- Body: is the richness and weight of the wine in your mouth. This plays a major role in food pairing: light-bodied wines suit lighter dishes, while rich dishes such as steak calls for a full-bodied wine with strong flavors that can hold up against the meat’s bold aromas.
Wine Serving Etiquette
Traditionally, wines are served in a specific order. The food, however, is the real determining factor when serving. The most important goal is to choose the wines that best suit your menu and serve them in that order.
For multiple meals, the order below works best:
- white wines before red wine
- light wines before heavy wine
- dry wines before sweet wine
- dessert wines with desserts
- Sparkling wines before still wine
Every food and wine pairing falls within two categories. The first is congruent pairings and the second is complementary pairings.
In a congruent pairing, the food and wine chosen will share several compounds or flavors. For example, a sweet wine paired with a sweet dish or a red wine with a buttery aftertaste paired with a buttery pasta dish. Ensure that the wine is not overwhelmed by the flavors of the food. When this occurs it can make the taste of the wine become bland. The benefit of a congruent pairing is to allow the wine and the food to enhance the flavor of the other.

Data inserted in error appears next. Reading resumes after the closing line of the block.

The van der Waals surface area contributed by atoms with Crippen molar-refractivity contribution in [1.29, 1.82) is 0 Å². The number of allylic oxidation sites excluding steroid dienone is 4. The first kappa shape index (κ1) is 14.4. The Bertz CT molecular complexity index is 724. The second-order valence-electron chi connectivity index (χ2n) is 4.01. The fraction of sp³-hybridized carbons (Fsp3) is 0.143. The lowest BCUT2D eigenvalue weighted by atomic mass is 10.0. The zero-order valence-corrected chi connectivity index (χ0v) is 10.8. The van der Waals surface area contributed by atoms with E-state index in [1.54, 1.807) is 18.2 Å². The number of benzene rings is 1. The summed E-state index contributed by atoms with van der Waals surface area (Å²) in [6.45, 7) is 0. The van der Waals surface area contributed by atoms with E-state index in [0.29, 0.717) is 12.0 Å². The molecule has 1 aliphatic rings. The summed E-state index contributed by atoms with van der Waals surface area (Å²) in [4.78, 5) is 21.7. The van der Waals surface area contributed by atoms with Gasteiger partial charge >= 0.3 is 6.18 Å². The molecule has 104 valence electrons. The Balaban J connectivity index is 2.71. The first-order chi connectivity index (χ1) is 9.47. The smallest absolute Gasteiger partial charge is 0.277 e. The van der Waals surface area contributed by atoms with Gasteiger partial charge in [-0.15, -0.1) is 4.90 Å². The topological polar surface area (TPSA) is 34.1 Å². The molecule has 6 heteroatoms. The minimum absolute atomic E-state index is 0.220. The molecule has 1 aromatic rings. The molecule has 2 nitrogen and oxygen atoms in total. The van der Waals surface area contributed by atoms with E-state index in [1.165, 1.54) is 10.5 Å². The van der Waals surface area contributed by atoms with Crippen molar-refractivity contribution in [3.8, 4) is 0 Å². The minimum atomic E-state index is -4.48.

Complimentary pairings are based on food and wine combinations that share no compounds or flavors but instead complement each other. A sweet white wine paired with a spicy dish will allow the sugar in the wine to cool down and balance out the spiciness in the dish. Another common complementary pairing is a white wine with salty dishes. The saltiness from the food actually decreases the sweetness of the wine and brings out the wine’s fruity taste and aromas.
Wine n’ Vibe Pairings
Merlot: Typically, Merlot is a dry, medium- to full-bodied wine with moderate acidity, moderate to high alcohol, and soft but present tannins. The word Merlot is French for “the little blackbird.” It has dark fruit flavors of black cherry, blackberry, plum, and raspberry layered with herbal notes and undertones of vanilla and mocha. Merlot is paired with a variety of dishes, from charcuterie and cheese to pork and veal. It’s an overall great food wine for its versatility.